The Chinese Shar-Pei was bred as a guard dog- this makes them very territorial. They are very protective of their home and family. This makes them an excellent house dog, but can present some problems when strangers enter the home. While it is desirable to have a dog that protects the home, it is risky to have a dog that is too protective. Here are some suggestions:

  1. When people come over to the house have the dog crated – this avoids any confrontations. Otherwise, have the dog on a leash and slip collar. Have your guests ignore the dog for the first few minutes and let the dog get used to the fact that strangers have entered his domain. Then have the guests offer some treats to the dog – again, under your supervision and control.
  2. Many Shar-Pei will guard the door. Use baby gates to restrict this activity. Crating is also useful for this problem.
  3. Spray bottles containing water are useful to control some unwanted behaviors since most Shar-Pei don’t seem to like water.
  4. It’s always a good idea, with any dog, to have friends phone before they come over to your home. This allows you a chance to prepare for the interaction of friends and your dog ahead of time.
  5. Keep a good supply of treats on hand to reward good behavior.
  6. Use common sense. Remember that not all people like dogs or know how to act around dogs. Don’t let your dog be a nuisance to house guests. Young children often don’t know how to behave around dogs – be especially alert when youngsters come to the house.

Breed-Specific Behaviors:
Shar-Pei display the following behaviors which seem to be characteristics of the breed:

  • They display a behavior known as “sharking”. This is a circling, staring behavior characteristic of fighting dogs and used to intimidate their opponents. This occurs when the dog is nervous or unsure.
  • When crated or otherwise confined they have a tendency to “bury” their water and/or food.
  • They don’t like to be petted on top of the head. This is probably due to poor peripheral vision caused by the excessive skin folds around the eyes and the heavy brow.
  • Many Shar-Pei, particularly the horse-coats, don’t like to go out in the rain. They may have to be kicked out the door to make them eliminate.

Shar-Pei and Other Dogs:
The Chinese Shar-Pei is a very alert, intelligent and highly responsive dog breed. They have a lower aggression threshold to other dogs as well as a lower proximity tolerance around other dogs. This translates into the following recommendations:

  1. It is highly advised to begin obedience training at as early an age as possible. Early socialization is to be encouraged and the earlier this begins the better.
  2. Always maintain control of your Shar-Pei in the presence of other dogs. Bear in mind that other dog owners may not control their dogs and be prepared for the unexpected.
  3. Use of positive reinforcement (treats, toys) to reward good behavior and paying attention in the presence of other dogs is absolutely necessary. It is difficult to use punishment when the dog is already excited by the presence of another dog – learning is not occurring when the adrenalin is flowing.

Crate Training:
As far as your dog is concerned, the crate is not a cage or prison, it is:

  1. Their own room in your house
  2. Their “safety” area
  3. Their den or home

More importantly, it keeps your pet out of trouble and helps to control problems such as housebreaking, destructive chewing, problems with visitors in the house, and it can be used to keep your dog safe when traveling. THE CRATE IS NOT A SUBSTITUTE FOR HUMAN ATTENTION AND COMPANIONSHIP! Crates can often be purchased cheaply through garage sales and from newspaper ads. General guidelines are as follows:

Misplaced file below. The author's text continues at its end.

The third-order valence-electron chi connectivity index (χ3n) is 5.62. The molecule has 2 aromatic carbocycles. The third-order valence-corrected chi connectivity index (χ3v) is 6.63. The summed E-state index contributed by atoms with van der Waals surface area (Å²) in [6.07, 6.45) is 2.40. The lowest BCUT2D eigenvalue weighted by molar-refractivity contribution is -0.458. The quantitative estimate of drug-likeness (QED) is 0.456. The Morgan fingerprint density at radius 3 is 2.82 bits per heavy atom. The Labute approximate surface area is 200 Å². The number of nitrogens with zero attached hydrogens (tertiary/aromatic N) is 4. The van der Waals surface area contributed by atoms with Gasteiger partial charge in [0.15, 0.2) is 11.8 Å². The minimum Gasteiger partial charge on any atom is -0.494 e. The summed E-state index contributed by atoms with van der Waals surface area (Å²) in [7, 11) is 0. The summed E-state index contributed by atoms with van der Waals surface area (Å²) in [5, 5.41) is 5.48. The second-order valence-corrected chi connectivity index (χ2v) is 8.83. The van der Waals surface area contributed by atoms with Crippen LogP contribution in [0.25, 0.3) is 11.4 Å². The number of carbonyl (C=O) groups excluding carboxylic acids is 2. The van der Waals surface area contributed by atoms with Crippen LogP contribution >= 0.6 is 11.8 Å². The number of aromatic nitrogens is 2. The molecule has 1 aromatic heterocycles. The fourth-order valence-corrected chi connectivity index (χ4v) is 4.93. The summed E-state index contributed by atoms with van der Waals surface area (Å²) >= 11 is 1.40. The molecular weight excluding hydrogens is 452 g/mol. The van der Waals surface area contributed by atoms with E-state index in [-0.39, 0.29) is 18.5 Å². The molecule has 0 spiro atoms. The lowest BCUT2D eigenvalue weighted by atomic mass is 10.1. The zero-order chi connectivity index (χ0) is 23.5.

1. Remove any collars and tags before putting the dog in its crate.
  2. Put the crate in a “people” area such as the family room, kitchen, etc.
  3. Place an old blanket or towel in the crate for the dog to rest on.
  4. I recommend Little General® crates both because the spacing between the bars is the best and the doors have a double latch on them – top and bottom. They also fold down for easy transport.

The crate is to be a positive thing – not used for punishment. Your dog needs to be introduced gradually to the crate. Feed the dog in the crate, put them in the crate for short periods of time when you are present (“crate practice”) and crate them at night to get them used to it. Be sure to use plenty of special treats to reward desired behavior and don’t hesitate to use a little negative reinforcement to let them know what the rules are concerning the crate. The effort to crate your dog is well worth any early temporary inconvenience.

The following guidelines in restraint should be followed:

  1. Due to their powerful physique and low center of gravity, they are very strong and powerful dogs. Excessive use of force in restraint will usually result in extreme aggressiveness by the dog. Use of chemical restraint before this point is reached is highly recommended.
  2. Most Shar-Pei do not like to have their feet handled or their nails cut. They often tolerate blood drawing from the jugular vein better than from the cephalic vein. The lateral saphenous vein is easily used as well.
  3. A gauze muzzle works better and is more reliable for this breed than use of a leather or nylon muzzle which buckles behind the head. Due to the excessive head wrinkles and small ears, the buckle muzzles can slip off at a bad moment.
  4. The client with a new Shar-Pei puppy should be encouraged to pursue Puppy Kindergarten Training and basic obedience classes. Early use of dominance exercises and socialization probably benefit the Shar-Pei more than any other breed.

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